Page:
GPR30 is known as a membrane receptor for picomolar concentrations of estradiol. The GPR30-specific agonist G1 causes a rapid, non-genomic suppression of gonadotropin-releasing hormone (GnRH)-induced luteinizing hormone (LH) secretion from bovine anterior pituitary (AP) cells. A few studies have recently clarified that protein kinase A (PKA) and phosphorylated extracellular signal-regulated kinase (pERK) might be involved in cytoplasmic signaling pathways of GPR30 in other cells. Therefore, we tested the hypothesis that PKA and ERK kinase (MEK) are important cytoplasmic mediators for GPR30-associated non-genomic suppression of GnRH-induced LH secretion from bovine AP cells. Bovine AP cells (n = 8) were cultured for 3 days under steroid-free conditions. The AP cells were previously treated for 30 min with one of the following: 5000 nM of PKA inhibitor (H89), 1000 nM of MEK inhibitor (U0126), or a combination of H89 and U0126. Next, the AP cells were treated with 0.01 nM estradiol for 5 min before GnRH stimulation. Estradiol treatment without inhibitor pretreatment significantly suppressed GnRH-induced LH secretion (P < 0.01). In contrast, estradiol treatment after pretreatment with H89, U0126 or their combination had no suppressive effect on GnRH-induced LH secretion. The inhibitors also inhibited the G1 suppression of GnRH-induced LH secretion. Therefore, these data supported the hypothesis that PKA and MEK (thus, also pERK) are the intracellular mediators downstream of GPR30 that induce the non-genomic suppression of GnRH-induced LH secretion from bovine AP cells by estradiol or G1.

  3. A thyrotropin-secreting macroadenoma with positive growth hormone and prolactin immunostaining: A case report and literature review.

    PubMed

    Kuzu, F; Bayraktaroğlu, T; Zor, F; G N, B D; Salihoğlu, Y S; Kalaycı, M

    2015-01-01

    Thyrotropin (thyroid stimulating hormone [TSH]) secreting pituitary adenomas (TSHoma) are rare adenomas presenting with hyperthyroidism due to impaired negative feedback of thyroid hormone on the pituitary and inappropriate TSH secretion. This article presents a case of TSH-secreting macroadenoma without any clinical hyperthyroidism symptoms accompanying immunoreaction with growth hormone (GH) and prolactin. A 36-year-old female patient was admitted with complaints of irregular menses and blurred vision. On physical exam, she had bitemporal hemianopsia defect. Magnetic resonance imaging (MRI) evaluation showed suprasellar macroadenoma measuring 33 mm × 26 mm × 28 mm was detected on pituitary MRI. She had no hyperthyroidism symptoms clinically. Although free T4 and free T3 levels were elevated, TSH level was inappropriately within the upper limit of normal. Response to T3 suppression and thyrotropin releasing hormone-stimulation test was inadequate. Other pituitary hormones were normal. Transsphenoidal adenomectomy was performed due to parasellar compression findings. Immunohistochemically widespread reaction was observed with TSH, GH and prolactin in the adenoma. The patient underwent a second surgical procedure 2 months later due to macroscopic residual tumor, bitemporal hemianopsia and a suprasellar homogenous uptake with regular borders on indium-111 octreotide scintigraphy. After second surgery; due to ongoing symptoms and residual tumor, she was managed with octreotide and cabergoline treatment. On her follow-up with medical treatment, TSH and free T4 values were within normal limits. Although silent TSHomas are rare, they may arise with compression symptoms as in our case. The differential diagnosis of secondary hyperthyroidism should include TSHomas and thyroid hormone receptor resistance syndrome.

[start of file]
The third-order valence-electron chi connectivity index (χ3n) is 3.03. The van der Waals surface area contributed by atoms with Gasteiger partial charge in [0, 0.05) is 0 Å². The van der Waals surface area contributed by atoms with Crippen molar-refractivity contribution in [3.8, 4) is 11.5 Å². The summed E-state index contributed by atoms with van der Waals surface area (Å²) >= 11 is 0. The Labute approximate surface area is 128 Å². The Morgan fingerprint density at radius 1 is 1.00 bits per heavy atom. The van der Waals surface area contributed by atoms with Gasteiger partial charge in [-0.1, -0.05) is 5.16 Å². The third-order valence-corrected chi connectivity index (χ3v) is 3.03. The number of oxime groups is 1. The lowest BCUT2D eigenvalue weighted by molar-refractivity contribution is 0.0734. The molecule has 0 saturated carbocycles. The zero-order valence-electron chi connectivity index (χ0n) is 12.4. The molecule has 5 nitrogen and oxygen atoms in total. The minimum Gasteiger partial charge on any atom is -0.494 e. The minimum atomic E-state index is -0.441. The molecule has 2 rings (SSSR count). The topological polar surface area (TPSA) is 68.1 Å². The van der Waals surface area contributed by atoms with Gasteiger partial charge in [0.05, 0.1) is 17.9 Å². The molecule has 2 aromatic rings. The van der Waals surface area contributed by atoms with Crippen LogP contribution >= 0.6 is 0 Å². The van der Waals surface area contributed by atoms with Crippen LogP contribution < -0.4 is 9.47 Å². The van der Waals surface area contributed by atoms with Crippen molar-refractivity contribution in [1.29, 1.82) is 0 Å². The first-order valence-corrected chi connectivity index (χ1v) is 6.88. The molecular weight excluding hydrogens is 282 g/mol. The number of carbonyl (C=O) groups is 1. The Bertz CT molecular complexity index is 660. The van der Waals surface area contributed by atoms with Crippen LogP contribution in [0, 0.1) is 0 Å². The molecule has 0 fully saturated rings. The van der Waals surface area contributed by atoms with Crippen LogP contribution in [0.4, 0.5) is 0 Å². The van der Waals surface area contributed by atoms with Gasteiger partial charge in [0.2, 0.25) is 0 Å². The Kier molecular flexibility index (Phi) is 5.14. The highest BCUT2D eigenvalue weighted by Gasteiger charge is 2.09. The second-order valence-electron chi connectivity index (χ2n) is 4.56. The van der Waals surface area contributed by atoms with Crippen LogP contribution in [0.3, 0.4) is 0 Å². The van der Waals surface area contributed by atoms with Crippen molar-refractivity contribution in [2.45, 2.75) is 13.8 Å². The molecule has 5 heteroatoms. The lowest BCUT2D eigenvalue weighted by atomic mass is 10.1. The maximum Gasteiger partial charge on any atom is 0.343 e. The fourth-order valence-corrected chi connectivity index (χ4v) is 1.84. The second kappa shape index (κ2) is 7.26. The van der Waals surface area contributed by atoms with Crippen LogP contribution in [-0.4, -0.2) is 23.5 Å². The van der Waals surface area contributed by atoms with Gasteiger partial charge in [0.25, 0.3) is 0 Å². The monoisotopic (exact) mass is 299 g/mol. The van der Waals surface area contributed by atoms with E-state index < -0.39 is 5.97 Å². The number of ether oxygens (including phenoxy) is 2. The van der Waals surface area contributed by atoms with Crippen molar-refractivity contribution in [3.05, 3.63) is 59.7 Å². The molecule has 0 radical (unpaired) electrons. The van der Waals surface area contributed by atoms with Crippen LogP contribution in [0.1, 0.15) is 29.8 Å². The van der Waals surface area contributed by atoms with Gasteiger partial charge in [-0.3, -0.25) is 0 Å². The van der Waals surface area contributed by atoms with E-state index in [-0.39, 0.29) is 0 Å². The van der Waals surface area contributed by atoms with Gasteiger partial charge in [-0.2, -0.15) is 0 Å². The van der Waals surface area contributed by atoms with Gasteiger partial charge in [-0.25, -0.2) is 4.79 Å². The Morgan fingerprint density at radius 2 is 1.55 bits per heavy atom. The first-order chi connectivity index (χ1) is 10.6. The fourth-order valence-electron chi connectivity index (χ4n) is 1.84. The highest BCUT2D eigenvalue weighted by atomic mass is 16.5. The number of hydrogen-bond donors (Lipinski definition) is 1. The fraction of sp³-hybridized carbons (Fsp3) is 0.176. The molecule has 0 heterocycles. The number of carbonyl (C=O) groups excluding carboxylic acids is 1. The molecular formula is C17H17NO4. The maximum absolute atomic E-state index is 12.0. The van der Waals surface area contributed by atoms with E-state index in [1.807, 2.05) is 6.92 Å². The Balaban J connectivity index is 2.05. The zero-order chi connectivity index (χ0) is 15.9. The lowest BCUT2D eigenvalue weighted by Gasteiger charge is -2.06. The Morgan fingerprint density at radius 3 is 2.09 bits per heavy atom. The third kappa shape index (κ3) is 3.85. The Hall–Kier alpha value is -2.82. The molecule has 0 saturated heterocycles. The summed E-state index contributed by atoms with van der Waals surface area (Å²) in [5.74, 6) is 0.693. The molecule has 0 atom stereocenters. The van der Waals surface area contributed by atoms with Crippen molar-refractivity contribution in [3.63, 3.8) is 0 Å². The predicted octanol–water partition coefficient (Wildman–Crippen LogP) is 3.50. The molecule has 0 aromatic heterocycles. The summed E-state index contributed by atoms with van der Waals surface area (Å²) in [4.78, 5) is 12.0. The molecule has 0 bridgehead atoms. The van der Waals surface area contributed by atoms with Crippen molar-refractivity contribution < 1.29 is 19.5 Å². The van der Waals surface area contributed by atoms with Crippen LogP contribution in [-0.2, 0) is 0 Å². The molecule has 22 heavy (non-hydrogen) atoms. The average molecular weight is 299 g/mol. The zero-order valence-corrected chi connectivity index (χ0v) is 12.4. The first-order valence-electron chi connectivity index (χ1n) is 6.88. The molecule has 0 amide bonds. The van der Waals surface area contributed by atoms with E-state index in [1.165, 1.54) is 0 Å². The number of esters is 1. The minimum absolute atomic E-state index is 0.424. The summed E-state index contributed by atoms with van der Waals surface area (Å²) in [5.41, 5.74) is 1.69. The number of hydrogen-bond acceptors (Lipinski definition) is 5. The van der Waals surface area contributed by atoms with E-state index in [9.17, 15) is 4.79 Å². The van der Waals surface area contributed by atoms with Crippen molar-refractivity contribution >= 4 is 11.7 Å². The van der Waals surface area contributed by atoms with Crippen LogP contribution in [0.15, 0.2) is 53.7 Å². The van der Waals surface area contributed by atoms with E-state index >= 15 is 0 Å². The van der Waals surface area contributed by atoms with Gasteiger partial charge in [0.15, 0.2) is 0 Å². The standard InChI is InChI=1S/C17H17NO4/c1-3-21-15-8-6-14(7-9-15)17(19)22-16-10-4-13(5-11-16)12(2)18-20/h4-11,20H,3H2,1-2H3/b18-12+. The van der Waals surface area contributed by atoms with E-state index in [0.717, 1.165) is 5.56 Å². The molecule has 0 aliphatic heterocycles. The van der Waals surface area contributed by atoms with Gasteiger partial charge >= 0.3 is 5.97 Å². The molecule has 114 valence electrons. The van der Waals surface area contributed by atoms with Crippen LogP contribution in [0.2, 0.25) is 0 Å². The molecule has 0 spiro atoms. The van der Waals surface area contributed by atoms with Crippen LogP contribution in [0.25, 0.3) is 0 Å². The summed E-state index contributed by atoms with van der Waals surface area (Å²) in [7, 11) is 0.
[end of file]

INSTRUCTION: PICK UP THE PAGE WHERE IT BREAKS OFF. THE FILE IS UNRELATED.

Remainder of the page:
4. Managing hyponatremia in patients with syndrome of inappropriate antidiuretic hormone secretion.

    PubMed

    Verbalis, Joseph G

    2010-05-01

    Disorders of sodium [Na+] and water metabolism are commonly encountered in the hospital setting due to the wide range of disease states that can disrupt the balanced control of water and solute intake and output. In particular, the prompt identification and appropriate management of abnormally low serum [Na+] is critical if we are to reduce the increased morbidity and mortality that accompany hyponatremia in hospitalized patients. Use of an algorithm that is based primarily on the symptomatology of hyponatremic patients, rather than the serum [Na+] or the chronicity of the hyponatremia, will help to choose the correct initial therapy in hospitalized hyponatremic patients. However, careful monitoring of serum [Na+] responses is required in all cases to adjust therapy appropriately in response to changing clinical conditions. Although this approach will enable efficacious and safe treatment of hyponatremic patients with syndrome of inappropriate antidiuretic hormone secretion (SIADH) at the present time, evolving knowledge of the consequences of chronic hyponatremia will likely alter treatment indications and guidelines in the future.

  5. High-Dose Risperidone Induced Latent Syndrome of Inappropriate Antidiuretic Hormone Secretion With Seizure Presentation.

    PubMed

    Lee, Yen-Feng; Tsai, Chia-Kuang; Liang, Chih-Sung

    2015-01-01

    We report a case of a patient with schizophrenia treated with high-dose risperidone, who developed syndrome of inappropriate antidiuretic hormone secretion (SIADH) with the only early symptom of tonic-clonic seizures. A 40-year-old woman with schizophrenia was treated with risperidone 2 mg/d. After the dosage was titrated to 6 mg/d, she experienced generalized seizure attacks. Laboratory screening revealed that the serum sodium level was 106 mmol/L, the urine sodium concentration was 41.2 mmol/L, and the urine osmolality was 371 mOsm/kg H2O. A diagnosis of SIADH was made, and risperidone was stopped. After infusion of hypertonic saline, the serum sodium returned to normal levels, and seizures did not recur. In this patient, SIADH advanced in a latent manner because the first and only symptom of SIADH was seizure attack. High-dose risperidone treatment is the most probable cause, and the mechanisms may be related to risperidone's high affinity for the 5-hydroxytryptamine 2A and dopamine 2 receptors. Patients with schizophrenia can display atypical features of medical illnesses. Routine physical and laboratory examinations may prevent silent disease progression.